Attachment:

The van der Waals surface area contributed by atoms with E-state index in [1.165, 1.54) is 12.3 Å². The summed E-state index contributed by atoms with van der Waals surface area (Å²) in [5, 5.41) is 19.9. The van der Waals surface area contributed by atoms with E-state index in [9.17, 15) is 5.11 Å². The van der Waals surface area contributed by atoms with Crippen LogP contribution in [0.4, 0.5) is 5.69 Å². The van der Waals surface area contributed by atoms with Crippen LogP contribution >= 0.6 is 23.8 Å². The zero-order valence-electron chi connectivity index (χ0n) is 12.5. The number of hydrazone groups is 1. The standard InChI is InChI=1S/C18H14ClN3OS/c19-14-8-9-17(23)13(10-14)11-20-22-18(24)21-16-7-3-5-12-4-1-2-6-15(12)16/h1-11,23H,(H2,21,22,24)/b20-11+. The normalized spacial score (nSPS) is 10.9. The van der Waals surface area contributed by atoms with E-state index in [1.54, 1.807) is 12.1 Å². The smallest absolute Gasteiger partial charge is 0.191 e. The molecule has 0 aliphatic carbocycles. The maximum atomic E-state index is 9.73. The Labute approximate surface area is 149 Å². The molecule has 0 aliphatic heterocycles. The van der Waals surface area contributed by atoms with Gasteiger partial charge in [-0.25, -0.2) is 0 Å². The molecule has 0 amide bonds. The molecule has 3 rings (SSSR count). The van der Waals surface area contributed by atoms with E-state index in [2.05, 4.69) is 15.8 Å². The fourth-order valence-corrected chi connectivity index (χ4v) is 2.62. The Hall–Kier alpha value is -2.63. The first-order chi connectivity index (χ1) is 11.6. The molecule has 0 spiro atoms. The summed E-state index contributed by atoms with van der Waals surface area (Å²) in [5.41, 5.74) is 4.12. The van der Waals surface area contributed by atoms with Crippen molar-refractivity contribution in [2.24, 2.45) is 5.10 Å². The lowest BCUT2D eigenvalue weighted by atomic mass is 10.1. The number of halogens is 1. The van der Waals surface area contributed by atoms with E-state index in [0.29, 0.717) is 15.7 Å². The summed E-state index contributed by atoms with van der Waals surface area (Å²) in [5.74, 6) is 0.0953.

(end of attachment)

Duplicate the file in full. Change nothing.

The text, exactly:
The van der Waals surface area contributed by atoms with E-state index in [1.165, 1.54) is 12.3 Å². The summed E-state index contributed by atoms with van der Waals surface area (Å²) in [5, 5.41) is 19.9. The van der Waals surface area contributed by atoms with E-state index in [9.17, 15) is 5.11 Å². The van der Waals surface area contributed by atoms with Crippen LogP contribution in [0.4, 0.5) is 5.69 Å². The van der Waals surface area contributed by atoms with Crippen LogP contribution >= 0.6 is 23.8 Å². The zero-order valence-electron chi connectivity index (χ0n) is 12.5. The number of hydrazone groups is 1. The standard InChI is InChI=1S/C18H14ClN3OS/c19-14-8-9-17(23)13(10-14)11-20-22-18(24)21-16-7-3-5-12-4-1-2-6-15(12)16/h1-11,23H,(H2,21,22,24)/b20-11+. The normalized spacial score (nSPS) is 10.9. The van der Waals surface area contributed by atoms with E-state index in [1.54, 1.807) is 12.1 Å². The smallest absolute Gasteiger partial charge is 0.191 e. The molecule has 0 aliphatic carbocycles. The maximum atomic E-state index is 9.73. The Labute approximate surface area is 149 Å². The molecule has 0 aliphatic heterocycles. The van der Waals surface area contributed by atoms with Gasteiger partial charge in [-0.25, -0.2) is 0 Å². The molecule has 0 amide bonds. The molecule has 3 rings (SSSR count). The van der Waals surface area contributed by atoms with E-state index in [2.05, 4.69) is 15.8 Å². The fourth-order valence-corrected chi connectivity index (χ4v) is 2.62. The Hall–Kier alpha value is -2.63. The first-order chi connectivity index (χ1) is 11.6. The molecule has 0 spiro atoms. The summed E-state index contributed by atoms with van der Waals surface area (Å²) in [5.41, 5.74) is 4.12. The van der Waals surface area contributed by atoms with Crippen molar-refractivity contribution in [2.24, 2.45) is 5.10 Å². The lowest BCUT2D eigenvalue weighted by atomic mass is 10.1. The number of halogens is 1. The van der Waals surface area contributed by atoms with E-state index in [0.29, 0.717) is 15.7 Å². The summed E-state index contributed by atoms with van der Waals surface area (Å²) in [5.74, 6) is 0.0953.